News & Features
In the News
Week of 15 October 1999
Vol. III, No. 10
Accolades for alumni achievers
The highest honor conferred on Boston University alumni
will be presented at the Homecoming and Family Weekend
Welcome Breakfast and Alumni Awards Ceremony on Saturday,
October 16, at 9:30 a.m. at Metcalf Hall in the George
Sherman Union. This year's award recipients are:
Merwyn Bagan (MED'62, SPH'95)
Merwyn Bagan earned a B.A. at Dartmouth College
and an M.D. at the BU School of Medicine and trained in
neurological surgery at Johns Hopkins Hospital. After
retiring from neurosurgical practice in 1993, he earned an
M.P.H. at the BU School of Public Health.
He cofounded Healthsource New Hampshire and
Healthsource, Inc., state and national health maintenance
organizations, respectively, in 1985. He was president and
chairman of Healthsource New Hampshire from 1985 to 1993 and
chairman of Healthsource, Inc., from 1985 to 1997, when it
was bought by CIGNA.
Since 1995, Bagan has lived in Nepal as a volunteer at
the Tribhuvan University Teaching Hospital, where he has
helped establish neurosurgery, a neuro ward, and a spinal
unit. He has been instrumental in obtaining more than $1
million in medical equipment for the hospital. He was named
visiting professor at the Tribhuvan University Institute of
Medicine's department of surgery in 1997.
Bagan is a former president of the American Association
of Neurological Surgeons and of the New Hampshire Medical
Society. He has received the Distinguished Service Award
from the Congress of Neurological Surgeons, the Ether Prize
from Boston City Hospital, and the Distinguished Alumnus
Award from the BU School of Medicine, where he serves on the
Board of Visitors.
He and his wife, Carol, live in Nepal. Karin, one of
their three children, graduated from the College of
Communication in 1989.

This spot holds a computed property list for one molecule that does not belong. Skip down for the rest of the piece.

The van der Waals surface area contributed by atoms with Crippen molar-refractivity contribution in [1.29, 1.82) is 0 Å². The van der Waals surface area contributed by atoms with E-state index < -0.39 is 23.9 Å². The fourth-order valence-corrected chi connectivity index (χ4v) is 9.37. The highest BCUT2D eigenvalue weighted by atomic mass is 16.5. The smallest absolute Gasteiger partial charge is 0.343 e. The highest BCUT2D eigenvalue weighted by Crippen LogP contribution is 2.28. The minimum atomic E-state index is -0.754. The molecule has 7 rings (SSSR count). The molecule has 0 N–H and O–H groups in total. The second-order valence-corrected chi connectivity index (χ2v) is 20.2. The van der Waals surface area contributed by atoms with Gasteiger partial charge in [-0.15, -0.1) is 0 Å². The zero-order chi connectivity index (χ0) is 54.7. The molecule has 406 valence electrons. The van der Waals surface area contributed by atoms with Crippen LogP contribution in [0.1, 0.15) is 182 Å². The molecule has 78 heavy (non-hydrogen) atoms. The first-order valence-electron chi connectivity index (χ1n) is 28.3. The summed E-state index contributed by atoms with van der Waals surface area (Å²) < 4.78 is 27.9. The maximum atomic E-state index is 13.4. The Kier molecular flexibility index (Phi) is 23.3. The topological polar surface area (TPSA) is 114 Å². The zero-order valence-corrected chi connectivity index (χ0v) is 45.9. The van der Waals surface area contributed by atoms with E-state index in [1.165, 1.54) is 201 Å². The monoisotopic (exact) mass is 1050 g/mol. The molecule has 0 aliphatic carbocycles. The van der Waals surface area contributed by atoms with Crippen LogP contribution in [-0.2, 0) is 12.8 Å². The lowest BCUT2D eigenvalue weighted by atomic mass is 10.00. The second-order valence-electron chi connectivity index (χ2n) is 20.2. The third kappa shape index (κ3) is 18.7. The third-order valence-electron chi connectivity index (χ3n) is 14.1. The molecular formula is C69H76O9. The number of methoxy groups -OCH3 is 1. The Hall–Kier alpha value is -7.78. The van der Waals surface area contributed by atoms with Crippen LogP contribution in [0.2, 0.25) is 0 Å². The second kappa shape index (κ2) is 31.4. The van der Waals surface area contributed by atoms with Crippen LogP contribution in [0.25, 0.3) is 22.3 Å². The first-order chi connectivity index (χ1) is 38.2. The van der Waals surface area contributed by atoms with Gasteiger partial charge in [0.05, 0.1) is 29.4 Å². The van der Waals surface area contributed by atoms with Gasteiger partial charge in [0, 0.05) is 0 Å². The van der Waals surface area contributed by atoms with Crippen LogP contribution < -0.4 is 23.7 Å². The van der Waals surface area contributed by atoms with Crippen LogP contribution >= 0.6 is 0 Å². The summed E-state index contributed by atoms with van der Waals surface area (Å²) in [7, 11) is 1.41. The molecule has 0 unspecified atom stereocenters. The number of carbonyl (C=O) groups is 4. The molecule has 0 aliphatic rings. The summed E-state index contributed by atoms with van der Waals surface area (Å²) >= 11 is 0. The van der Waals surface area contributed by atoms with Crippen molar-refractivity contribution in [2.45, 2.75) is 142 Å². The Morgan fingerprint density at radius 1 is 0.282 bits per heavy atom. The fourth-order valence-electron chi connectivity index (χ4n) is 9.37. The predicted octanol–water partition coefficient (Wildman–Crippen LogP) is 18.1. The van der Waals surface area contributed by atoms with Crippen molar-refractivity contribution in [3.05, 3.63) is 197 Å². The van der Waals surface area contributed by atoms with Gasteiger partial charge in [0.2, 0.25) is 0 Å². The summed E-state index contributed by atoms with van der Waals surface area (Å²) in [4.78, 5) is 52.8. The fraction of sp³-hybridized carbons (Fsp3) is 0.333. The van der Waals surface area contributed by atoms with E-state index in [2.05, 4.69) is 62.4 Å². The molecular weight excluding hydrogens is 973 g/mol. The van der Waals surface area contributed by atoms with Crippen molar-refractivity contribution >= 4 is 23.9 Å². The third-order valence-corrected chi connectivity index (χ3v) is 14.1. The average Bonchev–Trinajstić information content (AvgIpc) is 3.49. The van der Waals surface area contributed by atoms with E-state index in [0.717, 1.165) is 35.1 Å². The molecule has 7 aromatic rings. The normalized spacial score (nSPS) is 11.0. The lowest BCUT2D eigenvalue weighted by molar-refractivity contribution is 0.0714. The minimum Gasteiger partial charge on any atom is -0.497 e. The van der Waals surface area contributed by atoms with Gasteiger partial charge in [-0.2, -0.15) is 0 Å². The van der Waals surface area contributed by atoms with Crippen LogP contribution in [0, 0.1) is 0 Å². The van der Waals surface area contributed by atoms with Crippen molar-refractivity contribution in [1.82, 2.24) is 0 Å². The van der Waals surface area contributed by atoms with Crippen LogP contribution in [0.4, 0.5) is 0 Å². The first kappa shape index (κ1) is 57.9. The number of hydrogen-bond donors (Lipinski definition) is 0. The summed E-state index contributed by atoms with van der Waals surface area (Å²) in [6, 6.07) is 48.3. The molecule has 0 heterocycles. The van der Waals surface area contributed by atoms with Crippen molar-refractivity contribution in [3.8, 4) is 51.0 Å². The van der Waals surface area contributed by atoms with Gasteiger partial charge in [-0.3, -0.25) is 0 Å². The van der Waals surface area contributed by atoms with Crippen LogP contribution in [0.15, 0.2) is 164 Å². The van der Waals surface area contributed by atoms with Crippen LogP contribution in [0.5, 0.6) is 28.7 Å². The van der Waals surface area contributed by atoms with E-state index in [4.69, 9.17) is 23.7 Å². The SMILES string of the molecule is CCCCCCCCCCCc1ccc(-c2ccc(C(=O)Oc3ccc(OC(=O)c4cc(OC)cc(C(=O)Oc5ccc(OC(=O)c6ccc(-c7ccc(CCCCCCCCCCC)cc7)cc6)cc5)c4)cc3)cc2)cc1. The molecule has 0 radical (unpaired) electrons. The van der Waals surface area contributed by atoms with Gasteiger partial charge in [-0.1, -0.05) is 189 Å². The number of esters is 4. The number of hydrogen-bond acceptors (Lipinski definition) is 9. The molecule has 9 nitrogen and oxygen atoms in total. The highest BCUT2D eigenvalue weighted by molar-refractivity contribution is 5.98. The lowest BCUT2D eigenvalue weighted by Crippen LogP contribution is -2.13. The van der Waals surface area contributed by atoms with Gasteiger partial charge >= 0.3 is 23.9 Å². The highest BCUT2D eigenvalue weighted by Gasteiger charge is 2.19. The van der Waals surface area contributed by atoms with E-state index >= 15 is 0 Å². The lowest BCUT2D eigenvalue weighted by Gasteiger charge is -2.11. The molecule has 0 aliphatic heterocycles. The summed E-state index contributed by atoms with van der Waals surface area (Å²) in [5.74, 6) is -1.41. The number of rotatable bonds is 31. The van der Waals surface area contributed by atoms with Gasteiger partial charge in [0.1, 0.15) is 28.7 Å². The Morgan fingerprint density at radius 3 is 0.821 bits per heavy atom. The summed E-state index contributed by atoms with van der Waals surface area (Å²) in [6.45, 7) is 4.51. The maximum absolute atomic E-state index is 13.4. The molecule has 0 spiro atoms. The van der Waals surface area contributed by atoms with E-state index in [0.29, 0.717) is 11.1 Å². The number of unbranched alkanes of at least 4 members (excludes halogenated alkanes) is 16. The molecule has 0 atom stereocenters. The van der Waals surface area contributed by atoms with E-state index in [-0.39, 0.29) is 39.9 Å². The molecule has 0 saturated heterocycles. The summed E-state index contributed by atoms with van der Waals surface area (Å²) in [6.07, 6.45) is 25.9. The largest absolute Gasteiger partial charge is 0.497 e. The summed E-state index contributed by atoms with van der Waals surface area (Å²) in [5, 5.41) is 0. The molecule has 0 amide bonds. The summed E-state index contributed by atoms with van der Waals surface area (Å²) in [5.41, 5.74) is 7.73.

Edward W. Harbert III (COM'77)
While at Boston University, Ted Harbert was a
producer in the news department of WHDH radio. He graduated
magna cum laude and that summer began 20 years with ABC
Entertainment. Rising through a variety of programming
positions, he became vice president for program planning and
scheduling in 1983, and successively vice president for
motion pictures, vice president for motion pictures and
scheduling, vice president for prime time, and in 1989,
executive vice president. In January 1993 he was named
president, responsible for all prime time and late-night
entertainment programming, and in 1996 was named chairman.
He joined DreamWorks SKG in February 1997, signing an
exclusive two-and-a-half-year contract to develop and
produce new television shows. In August of this year, he was
named president of NBC Studios.
Harbert is a member of the executive committee and the
board of governors of the Academy of Television Arts and
Sciences and of the board of governors of the Environmental
Media Association, and is a past president of the Hollywood
Radio and Television Society. He is also on the dean's
advisory board of UCLA's Center for Communications Policy
and the board of directors of Friends of the L.A. Free
He received the College of Communication's Distinguished
Communicator Award in 1989 and Distinguished Alumnus Award
He and his wife, Susan, and their children live in Los
Frederick Kobrick (CAS'69)
Fred Kobrick graduated first in his class in
economics at the College of Arts and Sciences, and two years
later, first in his class in investment management at the
Harvard Business School. He spent 14 years at Wellington
Management Company as a securities analyst and portfolio
manager, and in 1985 he joined State Street Research, where
he was senior vice president and a member of the Equity
Investment Committee. He managed three equity mutual funds,
a pooled pension vehicle, and MetLife's aggressive equity
annuity fund, with total assets of more than $4 billion. In